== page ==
Japanese authorities will soon trial a new warning system that would allow imperiled members of the public to contact the emergency services by sending messages on social networking sites like Twitter. The Fire and Disaster Management Agency said it will test the system this (northern) summer, Kyodo reported. The disaster …
Yeah, Fake Calls
The 999 system here is abused a lot, if they use Twitter for emergency calls the poor Japanese will be up and down their hillsides like mountain goats.
There is also a chance that the emergency message never gets read having disappeared in a morass of inane boring, insignificant and self important posts from people who have inane, boring and insignificant self important lives.
Re: Yeah, Fake Calls
"There is also a chance that the emergency message never gets read having disappeared in a morass of inane boring, insignificant and self important posts from people who have inane, boring and insignificant self important lives."
What, people like us commentards, you mean?
great idea but.... in the October 2012 'Hurricane Sandy' emergency in the USA, there were many episodes of zero comms available due to BTS having little to no backup power. And anecdotally there continue to be many GSM/3G/4G BTS being installed in EU without UPS (to save money) As the mains power is so reliable they can normally meet a 4 x 9s target - except when there's a crisis!
The above article mentions how the FCC complained after 'Hurricane Katrina' that there was insufficient backup power, and the telecoms companies responded by suing the FCC and continued not installing.
By all means use twitter/instagram/whatever for emergencies - but make someone install a sufficient infrastructure before relying on social media!!!. For the bearded readers, does RAYNET understand FB?
China Name Plate Co. LTD.
It is a great idea. Twitter is popular in Japan and a good chunk of Twitter's users are in Japan. But Japan's 911 is not just 119. 119 is for the fire department. 110 is for the police. 118 is for an emergency at sea. http://cnp-keythai.com/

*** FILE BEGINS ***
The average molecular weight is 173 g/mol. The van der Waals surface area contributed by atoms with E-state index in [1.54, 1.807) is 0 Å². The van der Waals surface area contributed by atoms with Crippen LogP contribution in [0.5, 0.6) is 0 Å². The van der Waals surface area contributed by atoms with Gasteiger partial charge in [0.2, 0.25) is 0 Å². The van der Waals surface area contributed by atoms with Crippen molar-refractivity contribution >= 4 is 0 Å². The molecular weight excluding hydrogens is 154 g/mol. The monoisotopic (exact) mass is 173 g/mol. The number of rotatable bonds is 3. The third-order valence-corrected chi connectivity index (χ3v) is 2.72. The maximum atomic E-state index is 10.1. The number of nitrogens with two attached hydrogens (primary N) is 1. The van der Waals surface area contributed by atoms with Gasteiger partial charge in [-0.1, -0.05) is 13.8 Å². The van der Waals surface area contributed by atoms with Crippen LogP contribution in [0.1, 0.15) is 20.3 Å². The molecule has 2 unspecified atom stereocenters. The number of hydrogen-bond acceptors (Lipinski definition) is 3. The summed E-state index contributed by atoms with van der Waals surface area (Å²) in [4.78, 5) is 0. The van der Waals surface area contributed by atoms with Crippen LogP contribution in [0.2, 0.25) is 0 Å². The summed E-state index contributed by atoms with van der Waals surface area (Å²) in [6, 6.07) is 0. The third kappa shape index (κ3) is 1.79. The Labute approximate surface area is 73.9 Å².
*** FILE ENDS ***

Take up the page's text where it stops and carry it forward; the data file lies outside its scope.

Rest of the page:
Dear Sir / Madam.
123 Carrendon Road. Looking forward to hearing from you.
All the best,
Re: IT Crowd
@01189998819991197253 I am writing to inform you of a fire that has broken out on the premises of 123 Carrendon Road
OMG Big wave cmng 2 beach. I can haz PFD ASAP PLZ?
Not actually a dumb idea
For dealing with individual emergencies, the system would be pretty awful but in the event of a large scale disaster such as an earthquake or a hurricane, the system could gather locations that are being tweeted from and that would help to pinpoint emergency hotspots.
How about sending notifications in the other direction? (Makes more sense)
It makes a lot more sense to me that any emergency declaration/notification be sent to the public via text message, Twatter, & Farcebook than to use the "Emergency Broadcast System" on TV or Radio (A cold war throwback from the "duck and cover" days of my youth)
Unfortunately, this generation will continue to text away as the tsunami rolls them into human mush.
The fact still remains that TV and Radio over the air broadcasts are more likely to be operating in an big emergency than any overall phone or IT communication backbone.
Most TV & Radio broadcast transmitters are located at the antenna (usually out in the boonies) and have generator power available.
A few hundred watts will go a LONG way on radio. I assume the same for TV.
Cable, Internet or telephone relies on various fiber/copper backbones so there are a lot of potential points of failure.
- Hi-torque tank engines: EXTREME car hacking with The Register
- Product round-up Ten excellent FREE PC apps to brighten your Windows
- Review What's MISSING on Amazon Fire Phone... and why it WON'T set the world alight
- Product round-up Trousers down for six of the best affordable Androids
- Why did it take antivirus giants YEARS to drill into super-scary Regin? Symantec responds...